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There is an algorithm called "Mischungskreuz" (German for "x of mixing") that is sometimes taught as a shortcut to figure out the following problem:

You have two solutions that contain a solute at different concentrations $c_1$ and $c_2$. At what ratio $V_1/V_2$ do you have to mix them so that the mixture has the desired concentration $c_m$?

For example, let's say you want to make a 22% solution from a 35% and a 15% solution. You write the desired concentration in the center and the available concentrations at the left ends of the "x", and get the ratio of volumes on the right side of the "x" as shown below:

enter image description here

So in this case, mix 7 parts of 35% with 13 parts of 15% solution to get the desired 22%.

Source: https://de.wikipedia.org/wiki/Mischungskreuz

My questions are: Is this method taught outside of Germany, and is there a non-German (maybe English?) name for it?

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  • $\begingroup$ Cute. I never saw that before. $\endgroup$ – MaxW Mar 23 at 22:24
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    $\begingroup$ Very interesting! I have not seen it any English textbook so far. I am an analytical chemist. Most English books teach the dilution formula or mass balance as CiVi=CfVf. The German mixing cross (if this translation is better of Mischungskreuz) is a short cut to solve two problems. If you check Wörterbuch der Chemie / Dictionary of Chemistry: Deutsch/Englisch - English, it also calls it the dilution formula. books.google.com/… $\endgroup$ – M. Farooq Mar 23 at 22:25
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    $\begingroup$ I repostt my comment, originally to the answer below, for maximum visibility: I do have an important comment and I am not sure if I should write it in form of answer. From a physical chemical point of view this rules is simply wrong. A fact that likely explain why isn't teached or widespread. Of course by contingencies, though wrong, it can be useful, for instance for preparing cleaning or conditioning solutions, of for purposes with little or no physical chemical and analytical relevance. This likely explains why it was(is?) familiar to those working in dairy or sugar industries. $\endgroup$ – Alchimista Mar 25 at 8:59
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This is a so-called "Pearson's square" or "Box method" of balancing ratios, originally used extensively in dairy industry (at least since 1920s judging from Google Books search). Earlier the similar approach has been used in sugar industry by using "Cobenz diagrams" aka spider diagrams.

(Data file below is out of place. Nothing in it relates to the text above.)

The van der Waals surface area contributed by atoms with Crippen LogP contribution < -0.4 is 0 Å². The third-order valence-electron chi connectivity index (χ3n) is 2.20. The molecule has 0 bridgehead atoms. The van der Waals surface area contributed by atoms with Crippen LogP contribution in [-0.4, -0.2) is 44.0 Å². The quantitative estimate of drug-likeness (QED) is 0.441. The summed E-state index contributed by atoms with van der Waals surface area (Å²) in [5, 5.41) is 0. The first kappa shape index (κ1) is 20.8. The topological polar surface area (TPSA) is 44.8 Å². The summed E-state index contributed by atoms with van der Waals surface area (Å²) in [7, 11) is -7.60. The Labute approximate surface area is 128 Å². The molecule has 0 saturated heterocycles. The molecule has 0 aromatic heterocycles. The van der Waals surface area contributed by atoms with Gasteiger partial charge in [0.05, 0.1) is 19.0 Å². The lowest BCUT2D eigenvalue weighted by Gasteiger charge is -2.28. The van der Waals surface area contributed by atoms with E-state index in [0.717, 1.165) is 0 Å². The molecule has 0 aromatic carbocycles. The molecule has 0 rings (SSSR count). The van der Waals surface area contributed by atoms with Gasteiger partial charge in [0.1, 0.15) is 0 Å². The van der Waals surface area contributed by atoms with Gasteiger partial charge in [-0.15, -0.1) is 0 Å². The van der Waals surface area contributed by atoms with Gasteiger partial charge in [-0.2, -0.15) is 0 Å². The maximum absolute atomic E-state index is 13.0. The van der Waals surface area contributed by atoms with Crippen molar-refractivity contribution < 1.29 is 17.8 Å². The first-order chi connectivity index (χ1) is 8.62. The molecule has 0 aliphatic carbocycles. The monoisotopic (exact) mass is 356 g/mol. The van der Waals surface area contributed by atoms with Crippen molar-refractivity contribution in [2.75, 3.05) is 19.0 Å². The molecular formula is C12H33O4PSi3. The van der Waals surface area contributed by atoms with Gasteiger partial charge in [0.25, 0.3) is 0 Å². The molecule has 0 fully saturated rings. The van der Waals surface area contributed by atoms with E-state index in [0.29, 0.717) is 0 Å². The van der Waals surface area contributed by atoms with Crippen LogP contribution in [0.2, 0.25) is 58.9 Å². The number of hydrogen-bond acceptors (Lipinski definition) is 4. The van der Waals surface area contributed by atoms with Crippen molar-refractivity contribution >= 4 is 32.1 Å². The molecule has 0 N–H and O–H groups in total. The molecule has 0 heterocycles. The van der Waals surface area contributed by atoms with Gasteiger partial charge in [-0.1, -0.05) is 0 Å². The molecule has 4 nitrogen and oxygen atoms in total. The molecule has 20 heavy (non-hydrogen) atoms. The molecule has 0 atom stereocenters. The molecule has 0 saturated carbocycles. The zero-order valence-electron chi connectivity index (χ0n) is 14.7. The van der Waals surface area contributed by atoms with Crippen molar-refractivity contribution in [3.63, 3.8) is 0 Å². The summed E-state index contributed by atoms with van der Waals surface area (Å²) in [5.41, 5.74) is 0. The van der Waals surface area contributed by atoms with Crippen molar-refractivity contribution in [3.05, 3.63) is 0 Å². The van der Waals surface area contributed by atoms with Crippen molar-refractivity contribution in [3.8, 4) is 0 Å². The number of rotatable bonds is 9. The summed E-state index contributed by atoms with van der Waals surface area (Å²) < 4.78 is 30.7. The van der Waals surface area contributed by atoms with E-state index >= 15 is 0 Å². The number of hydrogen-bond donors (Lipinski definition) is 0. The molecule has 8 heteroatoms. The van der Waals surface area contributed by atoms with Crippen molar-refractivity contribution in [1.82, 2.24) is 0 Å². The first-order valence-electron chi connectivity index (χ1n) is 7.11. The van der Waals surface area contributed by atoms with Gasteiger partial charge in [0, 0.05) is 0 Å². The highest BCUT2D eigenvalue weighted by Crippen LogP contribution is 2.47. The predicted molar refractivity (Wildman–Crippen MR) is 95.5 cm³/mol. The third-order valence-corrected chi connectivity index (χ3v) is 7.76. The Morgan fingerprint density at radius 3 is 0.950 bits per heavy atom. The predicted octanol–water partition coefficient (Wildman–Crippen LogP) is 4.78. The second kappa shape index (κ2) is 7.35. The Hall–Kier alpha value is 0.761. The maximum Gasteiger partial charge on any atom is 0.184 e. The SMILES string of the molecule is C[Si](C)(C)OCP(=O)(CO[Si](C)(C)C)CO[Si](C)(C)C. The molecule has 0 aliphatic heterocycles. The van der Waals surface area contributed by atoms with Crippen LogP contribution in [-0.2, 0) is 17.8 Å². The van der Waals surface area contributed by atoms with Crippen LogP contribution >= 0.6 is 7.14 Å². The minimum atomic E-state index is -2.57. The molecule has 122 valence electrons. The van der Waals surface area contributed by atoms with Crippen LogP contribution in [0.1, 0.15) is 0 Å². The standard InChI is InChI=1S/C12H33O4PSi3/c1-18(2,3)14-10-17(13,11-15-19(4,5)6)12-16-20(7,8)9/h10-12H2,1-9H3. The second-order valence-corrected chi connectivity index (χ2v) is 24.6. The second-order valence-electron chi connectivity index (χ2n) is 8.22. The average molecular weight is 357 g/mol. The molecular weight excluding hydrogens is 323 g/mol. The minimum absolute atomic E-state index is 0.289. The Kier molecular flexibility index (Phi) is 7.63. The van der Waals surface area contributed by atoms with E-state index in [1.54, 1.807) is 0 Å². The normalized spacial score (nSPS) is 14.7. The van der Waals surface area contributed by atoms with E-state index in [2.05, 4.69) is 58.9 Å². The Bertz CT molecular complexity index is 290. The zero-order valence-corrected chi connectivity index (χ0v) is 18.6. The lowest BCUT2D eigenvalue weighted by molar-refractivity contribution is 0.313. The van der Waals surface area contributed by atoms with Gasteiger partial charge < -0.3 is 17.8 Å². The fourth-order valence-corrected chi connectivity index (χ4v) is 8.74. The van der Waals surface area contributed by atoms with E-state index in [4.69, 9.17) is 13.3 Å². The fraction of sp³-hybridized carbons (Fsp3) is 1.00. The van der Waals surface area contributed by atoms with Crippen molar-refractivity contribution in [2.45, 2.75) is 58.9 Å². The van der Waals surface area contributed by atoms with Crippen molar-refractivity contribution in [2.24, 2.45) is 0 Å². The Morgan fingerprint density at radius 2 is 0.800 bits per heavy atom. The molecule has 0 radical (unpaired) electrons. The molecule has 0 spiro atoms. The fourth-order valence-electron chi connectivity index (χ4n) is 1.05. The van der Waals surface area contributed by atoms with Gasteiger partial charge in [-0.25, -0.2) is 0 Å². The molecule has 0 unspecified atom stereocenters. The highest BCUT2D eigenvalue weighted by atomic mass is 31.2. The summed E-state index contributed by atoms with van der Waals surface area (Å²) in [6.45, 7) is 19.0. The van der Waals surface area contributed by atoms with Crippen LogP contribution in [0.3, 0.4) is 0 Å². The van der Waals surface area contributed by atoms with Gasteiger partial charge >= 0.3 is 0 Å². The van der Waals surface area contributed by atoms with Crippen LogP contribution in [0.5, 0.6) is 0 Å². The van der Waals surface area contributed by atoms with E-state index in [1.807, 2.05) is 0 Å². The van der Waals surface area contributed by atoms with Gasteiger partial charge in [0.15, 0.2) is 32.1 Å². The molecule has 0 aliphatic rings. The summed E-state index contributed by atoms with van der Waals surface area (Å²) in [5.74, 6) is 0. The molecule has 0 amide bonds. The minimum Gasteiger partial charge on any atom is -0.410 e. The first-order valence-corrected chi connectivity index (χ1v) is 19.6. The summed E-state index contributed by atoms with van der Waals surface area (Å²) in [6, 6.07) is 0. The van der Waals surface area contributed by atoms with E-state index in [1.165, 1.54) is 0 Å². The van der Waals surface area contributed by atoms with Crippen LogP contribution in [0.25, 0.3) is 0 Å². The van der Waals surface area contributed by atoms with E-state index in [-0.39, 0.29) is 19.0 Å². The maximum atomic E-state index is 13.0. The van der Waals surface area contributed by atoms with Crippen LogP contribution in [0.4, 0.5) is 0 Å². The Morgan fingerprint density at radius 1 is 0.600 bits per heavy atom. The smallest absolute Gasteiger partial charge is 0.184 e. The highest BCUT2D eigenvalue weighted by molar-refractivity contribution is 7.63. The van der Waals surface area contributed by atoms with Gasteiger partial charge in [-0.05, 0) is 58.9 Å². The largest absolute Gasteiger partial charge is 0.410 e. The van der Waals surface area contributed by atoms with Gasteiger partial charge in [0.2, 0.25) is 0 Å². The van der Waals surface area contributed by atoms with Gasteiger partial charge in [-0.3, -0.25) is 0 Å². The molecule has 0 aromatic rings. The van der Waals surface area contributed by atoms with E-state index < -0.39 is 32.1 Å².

Widely popularized in Soviet books for analytical chemistry at least since 1940s (probably adapted from the German literature as many other tech novelties of that time were), also used in current Russian literature by the names "Метод креста" ("Cross method"); "Конверт Пирсона" ("Pearson's envelope") or "Диагональная схема правила смешения" ("Diagonal mixing rule scheme").

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    $\begingroup$ Very interesting and thanks for sharing this info. I have always been in favor of learning another language besides English for scientific purposes. English is my second language. I am writing one article for the Journal of Chemical Education on the utility of foreign languages in literature search. Your point provides another motivation to finish that article soon. $\endgroup$ – M. Farooq Mar 23 at 23:05
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    $\begingroup$ I remember learning it in the Czech chemistry high school as "křížové pravidlo", What literally means "the cross rule". But the truth is, Czech chemistry was influenced by Germany, as German language was like a Latin in chemistry in late 19th/early 20th century. $\endgroup$ – Poutnik Mar 24 at 7:22
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    $\begingroup$ I do have an important comment and I am not sure if I should write it in form of answer. From a physical chemical point of view this rules is simply wrong. A fact that likely explain why isn't teached or widespread. Of course by contingencies is wrong but can be useful, for instance for preparing cleaning or conditioning solutions, of for purposes with little or no physical chemical relevance. Again, this likely explain why it was (is?) familiar to those working in dairy or sugar industries. $\endgroup$ – Alchimista Mar 24 at 10:18

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